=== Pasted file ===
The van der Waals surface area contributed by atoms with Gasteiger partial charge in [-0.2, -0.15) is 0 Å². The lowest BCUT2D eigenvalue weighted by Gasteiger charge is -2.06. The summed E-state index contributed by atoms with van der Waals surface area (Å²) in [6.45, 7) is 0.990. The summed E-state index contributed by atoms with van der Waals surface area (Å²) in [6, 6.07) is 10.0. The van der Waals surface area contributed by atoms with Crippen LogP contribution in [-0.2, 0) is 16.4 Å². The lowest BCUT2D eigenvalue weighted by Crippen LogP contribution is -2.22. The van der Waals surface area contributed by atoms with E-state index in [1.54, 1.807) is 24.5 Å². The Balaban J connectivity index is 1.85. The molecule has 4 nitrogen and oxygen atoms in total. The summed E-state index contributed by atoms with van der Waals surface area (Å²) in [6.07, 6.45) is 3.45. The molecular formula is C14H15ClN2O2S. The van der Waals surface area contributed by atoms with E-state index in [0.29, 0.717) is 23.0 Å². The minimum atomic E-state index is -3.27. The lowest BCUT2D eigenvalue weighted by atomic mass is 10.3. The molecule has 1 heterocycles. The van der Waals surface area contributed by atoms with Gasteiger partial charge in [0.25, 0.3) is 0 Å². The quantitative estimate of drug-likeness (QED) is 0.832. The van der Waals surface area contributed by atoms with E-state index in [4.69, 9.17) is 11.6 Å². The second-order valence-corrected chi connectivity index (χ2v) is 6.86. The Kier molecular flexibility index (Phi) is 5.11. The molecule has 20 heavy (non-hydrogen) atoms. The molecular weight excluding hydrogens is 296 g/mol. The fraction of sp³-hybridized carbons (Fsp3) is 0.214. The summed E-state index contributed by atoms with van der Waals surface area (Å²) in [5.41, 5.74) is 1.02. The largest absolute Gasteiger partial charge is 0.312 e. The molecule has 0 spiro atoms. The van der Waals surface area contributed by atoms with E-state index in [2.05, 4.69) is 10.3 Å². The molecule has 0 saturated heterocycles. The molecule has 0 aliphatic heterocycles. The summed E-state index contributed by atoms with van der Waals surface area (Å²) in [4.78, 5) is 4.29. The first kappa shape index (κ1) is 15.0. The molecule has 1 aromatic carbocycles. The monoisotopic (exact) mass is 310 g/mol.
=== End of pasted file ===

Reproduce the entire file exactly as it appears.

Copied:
The van der Waals surface area contributed by atoms with Gasteiger partial charge in [-0.2, -0.15) is 0 Å². The lowest BCUT2D eigenvalue weighted by Gasteiger charge is -2.06. The summed E-state index contributed by atoms with van der Waals surface area (Å²) in [6.45, 7) is 0.990. The summed E-state index contributed by atoms with van der Waals surface area (Å²) in [6, 6.07) is 10.0. The van der Waals surface area contributed by atoms with Crippen LogP contribution in [-0.2, 0) is 16.4 Å². The lowest BCUT2D eigenvalue weighted by Crippen LogP contribution is -2.22. The van der Waals surface area contributed by atoms with E-state index in [1.54, 1.807) is 24.5 Å². The Balaban J connectivity index is 1.85. The molecule has 4 nitrogen and oxygen atoms in total. The summed E-state index contributed by atoms with van der Waals surface area (Å²) in [6.07, 6.45) is 3.45. The molecular formula is C14H15ClN2O2S. The van der Waals surface area contributed by atoms with E-state index in [0.29, 0.717) is 23.0 Å². The minimum atomic E-state index is -3.27. The lowest BCUT2D eigenvalue weighted by atomic mass is 10.3. The molecule has 1 heterocycles. The van der Waals surface area contributed by atoms with Gasteiger partial charge in [0.25, 0.3) is 0 Å². The quantitative estimate of drug-likeness (QED) is 0.832. The van der Waals surface area contributed by atoms with E-state index in [4.69, 9.17) is 11.6 Å². The second-order valence-corrected chi connectivity index (χ2v) is 6.86. The Kier molecular flexibility index (Phi) is 5.11. The molecule has 20 heavy (non-hydrogen) atoms. The molecular weight excluding hydrogens is 296 g/mol. The fraction of sp³-hybridized carbons (Fsp3) is 0.214. The summed E-state index contributed by atoms with van der Waals surface area (Å²) in [5.41, 5.74) is 1.02. The largest absolute Gasteiger partial charge is 0.312 e. The molecule has 0 spiro atoms. The van der Waals surface area contributed by atoms with E-state index in [2.05, 4.69) is 10.3 Å². The molecule has 0 saturated heterocycles. The molecule has 0 aliphatic heterocycles. The summed E-state index contributed by atoms with van der Waals surface area (Å²) in [4.78, 5) is 4.29. The first kappa shape index (κ1) is 15.0. The molecule has 1 aromatic carbocycles. The monoisotopic (exact) mass is 310 g/mol.